Why Alabama Must Get Creative to Maintain Its Recruiting Dominance in the South

Christopher Walsh@@WritingWalshCollege Football National ColumnistFebruary 3, 2017

Strange but true: Alabama's Nick Saban landed as many recruits from Georgia as Hawaii this year.
Strange but true: Alabama's Nick Saban landed as many recruits from Georgia as Hawaii this year.Ron Jenkins/Getty Images

TUSCALOOSA, Ala. — One.

That's the number of recruits the University of Alabama football program signed from the state of Georgia on national signing day this week. After doing likewise in 2016, the Crimson Tide are facing a surprising trend.

"It feels like home" was often heard around the team, as former defensive lineman Dalvin Tomlinson said before Alabama played at the Georgia Dome in the 2016 SEC Championship Game, and then again for the Peach Bowl playoff semifinal.

But even though head coach Nick Saban may have hit a new apex with his latest recruiting class, the talent pipeline from Georgia to Tuscaloosa has slowed to a trickle.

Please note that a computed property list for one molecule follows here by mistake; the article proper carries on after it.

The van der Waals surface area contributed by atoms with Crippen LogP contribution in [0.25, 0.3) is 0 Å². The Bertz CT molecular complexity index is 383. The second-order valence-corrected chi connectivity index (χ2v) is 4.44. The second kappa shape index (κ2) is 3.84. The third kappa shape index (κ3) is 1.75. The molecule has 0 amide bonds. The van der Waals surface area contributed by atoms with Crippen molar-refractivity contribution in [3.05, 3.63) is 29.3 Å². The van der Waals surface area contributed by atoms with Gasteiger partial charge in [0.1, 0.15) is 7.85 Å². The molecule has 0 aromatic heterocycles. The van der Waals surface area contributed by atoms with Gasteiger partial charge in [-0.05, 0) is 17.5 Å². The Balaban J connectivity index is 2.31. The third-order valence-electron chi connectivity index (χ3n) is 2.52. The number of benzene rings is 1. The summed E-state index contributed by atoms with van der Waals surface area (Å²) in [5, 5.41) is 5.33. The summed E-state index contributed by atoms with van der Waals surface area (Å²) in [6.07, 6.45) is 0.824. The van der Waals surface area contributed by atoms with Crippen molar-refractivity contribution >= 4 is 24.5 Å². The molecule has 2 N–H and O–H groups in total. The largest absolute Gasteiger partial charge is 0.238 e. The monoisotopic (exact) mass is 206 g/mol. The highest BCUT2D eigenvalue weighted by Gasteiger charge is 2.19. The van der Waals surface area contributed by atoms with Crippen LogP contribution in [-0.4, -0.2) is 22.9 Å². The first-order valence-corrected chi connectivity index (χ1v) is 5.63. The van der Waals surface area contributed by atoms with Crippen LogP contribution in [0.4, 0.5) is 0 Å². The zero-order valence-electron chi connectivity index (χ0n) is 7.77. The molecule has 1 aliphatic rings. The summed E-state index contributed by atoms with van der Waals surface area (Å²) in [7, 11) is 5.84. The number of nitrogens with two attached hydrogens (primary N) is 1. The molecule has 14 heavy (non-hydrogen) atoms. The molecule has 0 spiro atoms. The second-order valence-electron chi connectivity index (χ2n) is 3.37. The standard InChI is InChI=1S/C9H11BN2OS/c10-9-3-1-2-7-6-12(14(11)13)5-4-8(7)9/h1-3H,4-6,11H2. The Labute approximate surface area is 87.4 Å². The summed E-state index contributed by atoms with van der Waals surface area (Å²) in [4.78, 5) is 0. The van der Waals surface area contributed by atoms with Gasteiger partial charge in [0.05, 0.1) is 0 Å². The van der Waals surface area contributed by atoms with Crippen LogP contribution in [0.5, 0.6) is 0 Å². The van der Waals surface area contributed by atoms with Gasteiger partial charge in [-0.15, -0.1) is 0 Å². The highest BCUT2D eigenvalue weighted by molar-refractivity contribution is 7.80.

It's due in part to former defensive coordinator Kirby Smart's departure from the Crimson Tide. He grew up in Georgia, played football for the Bulldogs and is now their head coach. That's tough to replace.

Similarly, former Saban assistants Jimbo Fisher and Jim McElwain are now head coaches in another talent-rich state that Alabama likes to recruit, Florida. They want the same kind of players as their former boss and are eager to replicate his success.

"They have always taken the approach that we're going to build our team from the inside out," ESPN recruiting expert and college football analyst Tom Luginbill said about Alabama.

"The up-front guys is what separates the good from the great."

Yes, Alabama won yet another recruiting title in impressive, intimidating fashion by adding 12 players who were dubbed 5-star talents by the major recruiting services. However, it had to go looking in different places for its key players of tomorrow—and not just with running back Najee Harris and quarterback Tua Tagovailoa, who hail from California and Hawaii, respectively.